It’s over. Our training prior to leaving for Afghanistan is over. A very big part of me is excited to finally be through. Once we step foot on the ground in-country, we can begin our countdown to finally going home. But at the same time, we’re now heading into a hostile and dangerous situation. That part of me wants to stay at Shelby. But like I said, I can’t get home until I leave the country. So here we sit. Waiting. Thinking. Praying.
As the days went by here in Shelbystan, they were some of the longest, most miserable days imaginable. Wearing our IBA for the first time and feeling the sweat just pour down your body. There’s nothing quite like the agony of feeling a bead of sweat run down the small of your back, hit your waist line and keep going, feel it pick up speed as it continues down, down, down your leg until it starts to pool in your boot. One bead of sweat combines with others eventually turning into a small river, all heading towards your boots. Then combine that with having to low crawl through the dirt under barbed wire, climb over walls, sit in the hot sun…well you get the picture. Oh I left one out, having to eat MRE’s (meals rejected by Ethopians, I mean, Meals Ready to Eat.) I hate those things but realize that they are a necessary evil. Sitting through hours of death by Power Point, sitting in long lines while we processed paper work, and all the other nonsense have all contributed to the agony.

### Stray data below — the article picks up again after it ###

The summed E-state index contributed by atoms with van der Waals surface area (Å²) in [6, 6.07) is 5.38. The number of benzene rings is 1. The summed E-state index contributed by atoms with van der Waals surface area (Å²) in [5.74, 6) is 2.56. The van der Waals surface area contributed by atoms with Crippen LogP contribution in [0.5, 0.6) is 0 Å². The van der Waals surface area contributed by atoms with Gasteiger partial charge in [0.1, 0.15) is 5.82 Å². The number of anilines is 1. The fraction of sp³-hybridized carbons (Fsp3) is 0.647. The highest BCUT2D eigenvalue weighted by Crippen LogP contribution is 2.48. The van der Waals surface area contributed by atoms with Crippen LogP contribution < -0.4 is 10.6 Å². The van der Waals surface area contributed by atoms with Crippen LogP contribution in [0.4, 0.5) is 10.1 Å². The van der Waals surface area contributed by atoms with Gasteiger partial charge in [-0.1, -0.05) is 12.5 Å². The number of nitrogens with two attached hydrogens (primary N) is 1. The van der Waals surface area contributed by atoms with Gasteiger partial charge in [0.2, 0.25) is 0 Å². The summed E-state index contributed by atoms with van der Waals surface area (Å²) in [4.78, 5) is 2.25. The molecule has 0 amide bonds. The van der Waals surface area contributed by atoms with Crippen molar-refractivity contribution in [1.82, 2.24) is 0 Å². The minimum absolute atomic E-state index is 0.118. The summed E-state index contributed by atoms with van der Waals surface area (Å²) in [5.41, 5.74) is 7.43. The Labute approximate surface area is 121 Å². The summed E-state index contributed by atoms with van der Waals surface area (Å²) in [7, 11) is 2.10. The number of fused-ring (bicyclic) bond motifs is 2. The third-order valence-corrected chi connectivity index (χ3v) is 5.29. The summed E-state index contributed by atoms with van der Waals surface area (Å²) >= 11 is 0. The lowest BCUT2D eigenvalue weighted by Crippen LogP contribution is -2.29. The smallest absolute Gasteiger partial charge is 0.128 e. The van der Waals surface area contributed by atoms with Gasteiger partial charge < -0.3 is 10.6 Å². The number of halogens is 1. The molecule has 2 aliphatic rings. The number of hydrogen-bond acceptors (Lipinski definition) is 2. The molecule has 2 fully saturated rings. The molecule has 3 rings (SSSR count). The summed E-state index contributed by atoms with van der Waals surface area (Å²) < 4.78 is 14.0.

Anyway, I didn’t want to spend a lot of time about the negative aspects but drive home the point that on a day to day basis, the time here has drug by very slowly.
But, looking back, the time has gone by incredibly fast. I can’t believe that we’ve been here for two months. Looking back, the days have become a blur and it’s hard to pinpoint exact dates as to when we did what. Actually, I lost all track of time. Each day was a Monday. We coined the phrase that every day in the Army is a Monday. We also felt like we were living the movie “Ground Hog Day” as each day seemed identical to the previous. I’m sure it will be the same once we get in-country. There won’t be a lot to distinguish one day from another. What I do hope for though, is that the days will go by just as fast as they have while we’ve been here in Shelbystan.